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Slave Narratives: a Folk History of Slavery in the United States From Interviews with Former Slaves Arkansas Narratives, Part 6

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Texarkana DistrictFOLKLORE SUBJECTSName of Interviewer: Cecil CopelandSubject: Social Customs—Reminiscences of an Ex-SlaveSubject: FoodsThis Information given by: Doc QuinnPlace of Residence: 1217 Ash Street, Texarkana, ArkansasOccupation: None [TR: also reported as Ex-slave.]Age: 93 [TR: also reported as 94.]

[TR: Information moved from bottom of first page.][TR: Repetitive information deleted from subsequent pages.]

Several months ago, I called at 1217 Ash Street, Texarkana, Arkansas where I had been informed a voluble old negro lived. An aged, gray-haired, negro woman came to the door and informed me her father was in the wood shed at the back of the house. Going around to the wood shed I found him busily engaged in storing his winter supply of wood. When I made known my mission he readily agreed to answer all my questions as best he could. Seating himself on a block of wood, he told this almost incredible story, along with lengthy discourses on politics, religion and other current events:

"I wuz born March 15, 1843, in Monroe County, Mississippi, near Aberdeen, Mah Mahster wuz Colonel Ogburn, one ob de bigges' planters in de state of Mississippi. Manys de time he raised so much cotton dat dem big steamers just couldnt carry it all down to N'Awlins in one year. But den along came de Civil War an' we didn't raise nothin' fo' several years. Why? Becase most uf us jined the Confederate Army in Colonel Ogburn's regiment as servants and bodyguards. An' let me tell yo' somethin', whitefolks. Dere never wuz a war like dis war. Why I 'member dat after de battle of Corinth, Miss., a five acre field was so thickly covered wid de dead and wounded dat yo' couldn't touch de ground in walkin' across it. And de onliest way to bury dem wuz to cut a deep furrow wid a plow, lay de soldiers head to head, an' plow de dirt back on dem."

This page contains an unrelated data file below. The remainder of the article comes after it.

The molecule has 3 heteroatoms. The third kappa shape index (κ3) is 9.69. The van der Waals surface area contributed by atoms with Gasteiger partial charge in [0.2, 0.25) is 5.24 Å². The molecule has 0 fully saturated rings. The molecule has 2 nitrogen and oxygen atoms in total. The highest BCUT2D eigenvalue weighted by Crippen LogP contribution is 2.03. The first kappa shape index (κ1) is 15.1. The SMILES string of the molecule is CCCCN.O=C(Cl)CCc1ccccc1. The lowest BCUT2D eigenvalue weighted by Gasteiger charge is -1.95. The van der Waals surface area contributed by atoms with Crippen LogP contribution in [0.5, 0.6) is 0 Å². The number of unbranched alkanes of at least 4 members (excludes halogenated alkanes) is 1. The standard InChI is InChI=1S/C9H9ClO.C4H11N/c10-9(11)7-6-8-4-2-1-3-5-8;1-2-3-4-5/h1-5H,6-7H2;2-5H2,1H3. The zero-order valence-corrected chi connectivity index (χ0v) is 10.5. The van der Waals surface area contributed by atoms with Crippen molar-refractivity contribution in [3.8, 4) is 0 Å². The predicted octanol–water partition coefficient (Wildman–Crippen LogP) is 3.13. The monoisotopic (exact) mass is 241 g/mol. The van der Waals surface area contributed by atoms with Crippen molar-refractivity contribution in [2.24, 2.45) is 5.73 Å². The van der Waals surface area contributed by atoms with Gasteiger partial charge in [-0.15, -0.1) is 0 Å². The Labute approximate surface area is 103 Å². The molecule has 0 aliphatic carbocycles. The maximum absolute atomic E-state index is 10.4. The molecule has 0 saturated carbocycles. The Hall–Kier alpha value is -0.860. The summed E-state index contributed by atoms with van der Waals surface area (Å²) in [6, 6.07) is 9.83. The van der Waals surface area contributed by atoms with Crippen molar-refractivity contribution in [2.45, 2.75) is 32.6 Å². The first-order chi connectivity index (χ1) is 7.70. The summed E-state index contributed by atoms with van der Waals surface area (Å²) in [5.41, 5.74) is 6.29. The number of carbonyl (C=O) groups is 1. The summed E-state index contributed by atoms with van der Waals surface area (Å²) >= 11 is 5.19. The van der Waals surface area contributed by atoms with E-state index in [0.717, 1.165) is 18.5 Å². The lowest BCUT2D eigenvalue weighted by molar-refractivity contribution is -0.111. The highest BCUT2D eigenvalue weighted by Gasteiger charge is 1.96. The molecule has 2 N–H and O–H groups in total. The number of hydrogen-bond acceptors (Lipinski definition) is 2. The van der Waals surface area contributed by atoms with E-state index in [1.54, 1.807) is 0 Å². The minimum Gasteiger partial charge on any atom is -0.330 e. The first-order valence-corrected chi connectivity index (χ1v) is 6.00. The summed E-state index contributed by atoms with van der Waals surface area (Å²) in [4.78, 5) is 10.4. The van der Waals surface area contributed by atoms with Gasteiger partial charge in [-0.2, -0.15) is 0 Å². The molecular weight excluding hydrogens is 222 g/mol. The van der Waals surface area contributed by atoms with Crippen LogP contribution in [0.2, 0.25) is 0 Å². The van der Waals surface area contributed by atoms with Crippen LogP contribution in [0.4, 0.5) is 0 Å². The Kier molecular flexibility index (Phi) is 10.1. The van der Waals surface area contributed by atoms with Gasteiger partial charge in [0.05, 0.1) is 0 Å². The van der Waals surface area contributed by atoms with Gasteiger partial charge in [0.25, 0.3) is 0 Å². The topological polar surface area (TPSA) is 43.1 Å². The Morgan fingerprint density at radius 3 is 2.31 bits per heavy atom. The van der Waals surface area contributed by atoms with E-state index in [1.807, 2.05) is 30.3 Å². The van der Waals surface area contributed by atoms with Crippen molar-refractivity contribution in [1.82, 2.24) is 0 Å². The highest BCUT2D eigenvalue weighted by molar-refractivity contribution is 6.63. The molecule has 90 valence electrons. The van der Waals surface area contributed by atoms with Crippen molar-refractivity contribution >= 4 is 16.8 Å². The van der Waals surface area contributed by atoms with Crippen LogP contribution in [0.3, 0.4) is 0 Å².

"About a year after de war started de Mahster got one ob dese A.W.O.L.'s frum de Army so we could come to Miller County, where he bought de place on Red River now known as de Adams Farm."

"When we fust came here dis place, as well as de rest ob de Valley, wuz just a big canebrake—nothin' lived in dere but bears, wolves, and varmints. Why de Mahster would habe to round up de livestock each afternoon, put dem in pens, and den put out guards all night to keep de wolves and bears frum gettin' em. De folks didn't go gallivatin' round nights like dey do now or de varmints would get them. But den we didn't stay here but a few months until de Mahster's A.W.O.L. wuz up, so we had to go back and jine de army. We fought in Mississippi Alabama, Georgia, and South Carolina."

"When de war ended de Mahster moved us to Miller County, but not on de Adams farm. For de man whut used to own de farm said Uncle Sam hadn't made any such money as wuz paid him for de farm, so he wanted his farm back. Dat Confederate money wuzn't worth de paper it wuz printed on, so de Mahster had to gib him back de farm. Poor Massa Ogburn—he didn't live long after dat. He and his wife are buried side by side in Rondo Cemetery."

"Not long after de negroes wuz freed, I took 86 ob dem to de votin' place at Homan and voted 'em all straight Democratic. On my way back home dat evenin' five negroes jumped frum de bushes and stopped me. Dey 'splained dat I wuz too 'fluential wid de negroes and proceeded to string me up by de neck....